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Strip condo market makes comeback

You already know your neighborhood real estate market is going crazy.

But did you know the Strip is catching up?

The last six months have brought a sales frenzy to the luxury high-rise condominium market on and around the resort corridor, with rising prices and tightening inventories we’ve seen in the city’s popular master plans.

In the last six months, 206 condos going for as much as $400,000 each closed after fewer than 60 days on the market, said Bruce Hiatt, broker-owner of Luxury Realty Group in Las Vegas. That pace is unheard of at a price point and home type that typically averages six to 12 months on the market, Hiatt said. What’s more, available supply has crept down from five months in January to less than four months now. There are even multiple offers on properties in the $300,000 to $400,000 range.

“We’re basically moving into what qualifies as a tight market,” Hiatt said.

It’s a radical change from 2008, when the Strip market crashed and left a glut of more than 1,000 units. Local research firm SalesTraq showed a 3½-year supply of condos back then, as jittery investors backed out en masse before closing.

It was that moribund market that welcomed CityCenter’s Veer Towers. The project, which opened in 2009, sold roughly a third of its 670 units before closings stalled. Developer MGM Resorts International cut prices, which started at $500,000 and went up to $12 million, by 30 percent in late 2009, and by another 25 percent in early 2012. Still, sales struggled: The two towers moved just 10 units in 2011, and six in 2012.

But things are different today: Veer sold 70 units in the first half of 2013, including 14 in June alone, according to Pordes Residential Sales & Marketing, which is selling the towers for MGM Resorts.

Thank a surging stock market for part of the turnaround, said Jim Navarro, Pordes’ vice president of residential sales and marketing. The Dow Jones industrial average has more than doubled, from 6,547 in March 2009 to 15,522 on July 29. That wealth effect means more people feel they can buy, Navarro said. A big rebound in California real estate has helped, too, because about 80 percent of Veer’s buyers come from the Golden State.

Buyers are also streaming into the market from New York, Arizona, Washington, Europe and Asia, Hiatt said.

But there’s a twist in this submarket revival: Cash buyers — read: investors — continue to dominate among suburban buyers, making up nearly 60 percent of purchases. On the Strip, just 15 percent to 25 percent are investors, depending on the project. At Veer, for example, 75 percent are buying a vacation home rather than a place to rent out for cash flow, Navarro said.

The improved sales are sustainable, at least in the near term, observers said.

For one thing, supplies will stay limited, because no one’s building or planning any new high-rises, Navarro said.

Plus, as Genting Group’s Resorts World Las Vegas and other big Strip projects get started or near completion, confidence will surge, Hiatt said.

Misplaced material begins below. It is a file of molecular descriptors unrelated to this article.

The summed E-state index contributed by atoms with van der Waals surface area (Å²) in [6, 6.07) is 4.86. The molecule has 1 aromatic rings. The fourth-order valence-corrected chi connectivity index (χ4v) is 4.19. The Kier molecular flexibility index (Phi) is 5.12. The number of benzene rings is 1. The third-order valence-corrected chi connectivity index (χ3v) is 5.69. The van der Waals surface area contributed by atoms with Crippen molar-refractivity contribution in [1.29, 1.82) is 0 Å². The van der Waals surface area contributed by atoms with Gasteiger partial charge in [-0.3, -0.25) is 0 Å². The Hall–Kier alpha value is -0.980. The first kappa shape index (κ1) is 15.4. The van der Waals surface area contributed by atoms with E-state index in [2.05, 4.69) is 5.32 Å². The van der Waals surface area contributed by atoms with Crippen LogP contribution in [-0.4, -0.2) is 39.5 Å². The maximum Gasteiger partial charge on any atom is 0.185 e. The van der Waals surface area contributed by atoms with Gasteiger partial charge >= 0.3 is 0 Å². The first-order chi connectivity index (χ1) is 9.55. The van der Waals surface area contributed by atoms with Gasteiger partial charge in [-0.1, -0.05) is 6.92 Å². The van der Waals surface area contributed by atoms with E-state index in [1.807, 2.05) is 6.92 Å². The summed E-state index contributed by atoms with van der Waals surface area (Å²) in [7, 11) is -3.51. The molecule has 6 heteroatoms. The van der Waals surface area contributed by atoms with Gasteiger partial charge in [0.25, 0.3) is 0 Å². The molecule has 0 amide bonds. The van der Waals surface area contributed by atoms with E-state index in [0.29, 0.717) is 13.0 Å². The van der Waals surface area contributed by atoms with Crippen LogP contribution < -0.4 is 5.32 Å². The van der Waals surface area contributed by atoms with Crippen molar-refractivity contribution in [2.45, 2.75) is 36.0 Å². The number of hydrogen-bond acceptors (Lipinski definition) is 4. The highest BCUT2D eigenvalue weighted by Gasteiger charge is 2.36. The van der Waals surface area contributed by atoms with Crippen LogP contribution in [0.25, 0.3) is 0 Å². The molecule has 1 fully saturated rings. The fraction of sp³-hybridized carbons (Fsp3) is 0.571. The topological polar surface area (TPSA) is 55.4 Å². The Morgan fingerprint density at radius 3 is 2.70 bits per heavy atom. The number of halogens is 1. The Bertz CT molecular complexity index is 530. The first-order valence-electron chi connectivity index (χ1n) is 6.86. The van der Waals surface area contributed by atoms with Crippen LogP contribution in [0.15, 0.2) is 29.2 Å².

“People want to see confirmation of more investment on the Strip. Seeing (Resorts World) start up will definitely be a catalyst for people jumping back in,” he said.

■ A California real estate investment firm has added to its local holdings. Irvine-based TNP Acquisitions dropped $10.2 million to buy the 87,018-square-foot McCarran Corporate Plaza at 5740 and 5820 S. Eastern Ave.

Chuck Witters and Kris Watier, both of Lee & Associates, represented the seller, P-38 Properties.

Witters said the deal was part of a wave of net office absorption in recent months, after four straight years of negative absorption. Still, at a vacancy average of about 24 percent, it’ll likely be at least three years before the local office market gets back to 2007 vacancy levels, Witters said.

TNP Acquisitions has been doing its part to soak up some of the city’s excess properties. The company owns four other local commercial properties, including the Clark County Department of Family Services building at 121 S. Martin Luther King Blvd., and the 176,508-square-foot Buffalo Square shopping center at Washington Avenue and Buffalo Drive. It also has industrial and downtown office spaces in its portfolio. TNP has even dipped its toe into residential real estate: The company owns and leases three units inside Turnberry Towers on Paradise Road.

TNP’s local brokerage subsidiary, Commerce TNP, represented the company in the McCarran Corporate purchase. The park was 68 percent leased at closing in late July, with tenants that include Carrington College, United Heathcare Services and AARP.

■ Gatski Commercial Real Estate Services announced two recent deals.

Broker Ric Rushton represent Hardy Living Trust in a $1 million sale of an 8,000-square-foot law-office building at 610 S. 9th St.

And brokers Rob Lujan and Jason Simon represented landlord CSFB 2005-C3 Hills Drive Office in its 61-month lease renewal of a 4,195-square-foot medical office space at 880 Seven Hills Drive. Zachary B. Truman, DMD, reupped his lease inside the Seven Hills Business Center in a deal worth $513,495.

Contact reporter Jennifer Robison at
jrobison@reviewjournal.com or 702-380-4512.
Follow @J_Robison1 on Twitter.

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